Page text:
We had a partner to work with in the Folger Shakespeare Library. And we had the idea: give scholars and students better links between the plays and the scholarship. The question was: how should we go about exploring and developing this idea? For our answer, we took our inspiration from the Nordstrom Innovation Lab, who test out new ideas using a “flash build” – you can see a video of one of their builds here.
You might have heard of a flash mob, where a group of people converge on a place at the same time, puts on some performance (pillow fight!), and then disbands as quickly as they formed. A flash build is similar, but with, sadly, less dancing and fewer pillows. The team meets in a single location, focuses on a single effort, and, informed by regular access to end users, comes away with a piece of working software.
With this inspiration, we decided to organize ourselves around a flash build, in which the Labs team would hold onsite at the Folger the week of September 29th. To make that work, we had some preparation to get through.
We started with a series of interviews of Shakespeare scholars and students, whom we contacted with the help of the Folger. These interviews were exploratory by nature. They gave us a picture of who we were trying to help and how they currently moved between the play and scholarship about the play.
Informed by these interviews and the possibilities they suggested, we embarked on the work to create the links between the play and the scholarship. We’ll describe that work in more detail in a future post, but in the meantime suffice to say that Ron Snyder, the Labs team’s lead technologist and Yuhang Wang, JSTOR’s Data Scientist, worked some magic to get a deep level of granularity that made this site possible. We then connected that data into a relatively simple front end, on which we could iterate quickly during the flash build.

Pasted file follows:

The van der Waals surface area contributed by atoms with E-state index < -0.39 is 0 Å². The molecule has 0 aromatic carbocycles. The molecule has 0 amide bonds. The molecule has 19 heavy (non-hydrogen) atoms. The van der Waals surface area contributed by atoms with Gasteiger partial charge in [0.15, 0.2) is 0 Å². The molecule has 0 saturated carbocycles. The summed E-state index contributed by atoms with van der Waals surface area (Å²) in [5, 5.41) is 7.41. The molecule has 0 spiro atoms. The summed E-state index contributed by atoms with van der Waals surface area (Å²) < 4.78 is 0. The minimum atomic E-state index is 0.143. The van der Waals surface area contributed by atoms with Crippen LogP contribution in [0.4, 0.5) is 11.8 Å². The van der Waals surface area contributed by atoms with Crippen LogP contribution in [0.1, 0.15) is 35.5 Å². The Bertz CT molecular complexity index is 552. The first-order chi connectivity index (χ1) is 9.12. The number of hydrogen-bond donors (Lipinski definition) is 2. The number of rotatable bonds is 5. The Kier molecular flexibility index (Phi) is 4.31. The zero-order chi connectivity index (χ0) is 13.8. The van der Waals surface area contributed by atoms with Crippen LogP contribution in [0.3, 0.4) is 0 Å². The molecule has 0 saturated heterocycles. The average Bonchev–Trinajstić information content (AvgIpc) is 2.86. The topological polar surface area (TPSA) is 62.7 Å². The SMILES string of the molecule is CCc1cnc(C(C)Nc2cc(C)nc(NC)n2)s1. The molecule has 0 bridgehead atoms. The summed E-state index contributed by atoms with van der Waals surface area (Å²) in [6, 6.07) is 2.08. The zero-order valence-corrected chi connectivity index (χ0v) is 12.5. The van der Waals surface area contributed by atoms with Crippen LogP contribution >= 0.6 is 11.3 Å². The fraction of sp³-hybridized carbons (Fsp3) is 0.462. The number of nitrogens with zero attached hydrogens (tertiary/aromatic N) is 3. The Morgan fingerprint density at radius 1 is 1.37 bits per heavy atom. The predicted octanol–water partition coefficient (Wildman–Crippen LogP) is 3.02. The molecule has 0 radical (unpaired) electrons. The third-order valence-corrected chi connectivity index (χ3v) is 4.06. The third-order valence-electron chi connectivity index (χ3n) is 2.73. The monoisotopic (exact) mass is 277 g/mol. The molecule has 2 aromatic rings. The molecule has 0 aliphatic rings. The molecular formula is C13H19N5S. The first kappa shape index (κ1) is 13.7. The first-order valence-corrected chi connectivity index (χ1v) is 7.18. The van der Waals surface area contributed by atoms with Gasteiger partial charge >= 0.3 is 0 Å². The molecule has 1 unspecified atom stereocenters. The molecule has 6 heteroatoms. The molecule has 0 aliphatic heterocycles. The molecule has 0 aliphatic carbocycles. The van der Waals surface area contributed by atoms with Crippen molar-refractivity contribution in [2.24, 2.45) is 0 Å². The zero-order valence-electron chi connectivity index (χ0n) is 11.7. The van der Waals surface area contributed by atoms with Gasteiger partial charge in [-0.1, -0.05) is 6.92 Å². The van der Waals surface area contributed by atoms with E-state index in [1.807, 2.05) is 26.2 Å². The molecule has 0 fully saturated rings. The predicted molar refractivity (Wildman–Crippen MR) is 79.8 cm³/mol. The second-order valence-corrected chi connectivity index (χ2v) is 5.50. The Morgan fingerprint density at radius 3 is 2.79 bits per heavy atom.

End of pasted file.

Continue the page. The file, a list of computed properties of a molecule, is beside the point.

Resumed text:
Our preparatory work complete, the Labs team arrived at the Folger on September 29th ready for the flash build. We started the week with a “design jam” with Folger staff. A design jam is an organized brainstorming technique in which participants seek to generate many possible approaches to a particular design problem; in this case, we were looking for ways we might link the play to the secondary literature. You can see an example of the sort of material created in this picture.
One of the many pages of ideas from our Design Jam.
With these ideas in our pocket, we created a set of paper prototypes like the one shown here – pencil drawings that explored in greater detail a variety of different approaches. In-person interviews with Shakespeare scholars and students allowed us to test the different approaches before settling on one, which we honed using low-fidelity prototypes or wireframes.
Hand-drawn paper prototype. Pretty messy, it did the job
By Wednesday, we had a good idea of what would be both valuable to users and feasible technically. By Thursday, we had a working site and informed by another interview or four, we’d polished that to the point where it did a pretty good job of demonstrating the possibility of this approach. On Friday, we demonstrated the working site to the employees and fellows at the Folger.
In the few weeks following the flash build, we did do some polishing of the site, and we added five more plays to the site to increase the likelihood that people might find it useful. You can see what we came up with at Understanding Shakespeare. We’re interested in hearing what you think of it. We also would love to hear your stories of how you’ve used the site. Toss a comment in below, or send us an email at email@example.com.